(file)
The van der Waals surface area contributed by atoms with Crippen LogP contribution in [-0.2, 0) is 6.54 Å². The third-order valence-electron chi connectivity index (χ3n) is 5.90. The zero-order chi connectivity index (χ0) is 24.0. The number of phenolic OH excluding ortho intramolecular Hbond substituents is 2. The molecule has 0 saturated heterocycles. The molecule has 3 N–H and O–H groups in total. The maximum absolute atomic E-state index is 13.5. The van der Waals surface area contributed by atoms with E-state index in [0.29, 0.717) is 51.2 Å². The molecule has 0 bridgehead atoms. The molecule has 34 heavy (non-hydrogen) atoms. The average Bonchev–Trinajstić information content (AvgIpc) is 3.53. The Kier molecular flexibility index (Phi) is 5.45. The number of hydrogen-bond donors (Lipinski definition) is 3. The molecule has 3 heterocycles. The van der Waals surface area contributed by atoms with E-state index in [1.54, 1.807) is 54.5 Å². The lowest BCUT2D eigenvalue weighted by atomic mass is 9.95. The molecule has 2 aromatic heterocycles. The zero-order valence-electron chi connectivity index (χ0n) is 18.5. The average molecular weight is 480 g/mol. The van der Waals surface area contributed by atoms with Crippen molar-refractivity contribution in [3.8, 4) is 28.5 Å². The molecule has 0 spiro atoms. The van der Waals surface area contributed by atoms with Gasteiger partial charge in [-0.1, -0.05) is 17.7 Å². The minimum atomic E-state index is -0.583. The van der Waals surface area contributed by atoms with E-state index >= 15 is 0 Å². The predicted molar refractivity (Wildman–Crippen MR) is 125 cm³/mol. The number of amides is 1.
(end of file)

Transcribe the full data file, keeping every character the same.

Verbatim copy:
The van der Waals surface area contributed by atoms with Crippen LogP contribution in [-0.2, 0) is 6.54 Å². The third-order valence-electron chi connectivity index (χ3n) is 5.90. The zero-order chi connectivity index (χ0) is 24.0. The number of phenolic OH excluding ortho intramolecular Hbond substituents is 2. The molecule has 0 saturated heterocycles. The molecule has 3 N–H and O–H groups in total. The maximum absolute atomic E-state index is 13.5. The van der Waals surface area contributed by atoms with E-state index in [0.29, 0.717) is 51.2 Å². The molecule has 0 bridgehead atoms. The molecule has 34 heavy (non-hydrogen) atoms. The average Bonchev–Trinajstić information content (AvgIpc) is 3.53. The Kier molecular flexibility index (Phi) is 5.45. The number of hydrogen-bond donors (Lipinski definition) is 3. The molecule has 3 heterocycles. The van der Waals surface area contributed by atoms with E-state index in [1.54, 1.807) is 54.5 Å². The lowest BCUT2D eigenvalue weighted by atomic mass is 9.95. The molecule has 2 aromatic heterocycles. The zero-order valence-electron chi connectivity index (χ0n) is 18.5. The average molecular weight is 480 g/mol. The van der Waals surface area contributed by atoms with Crippen molar-refractivity contribution in [3.8, 4) is 28.5 Å². The molecule has 0 spiro atoms. The van der Waals surface area contributed by atoms with Gasteiger partial charge in [-0.1, -0.05) is 17.7 Å². The minimum atomic E-state index is -0.583. The van der Waals surface area contributed by atoms with E-state index >= 15 is 0 Å². The predicted molar refractivity (Wildman–Crippen MR) is 125 cm³/mol. The number of amides is 1.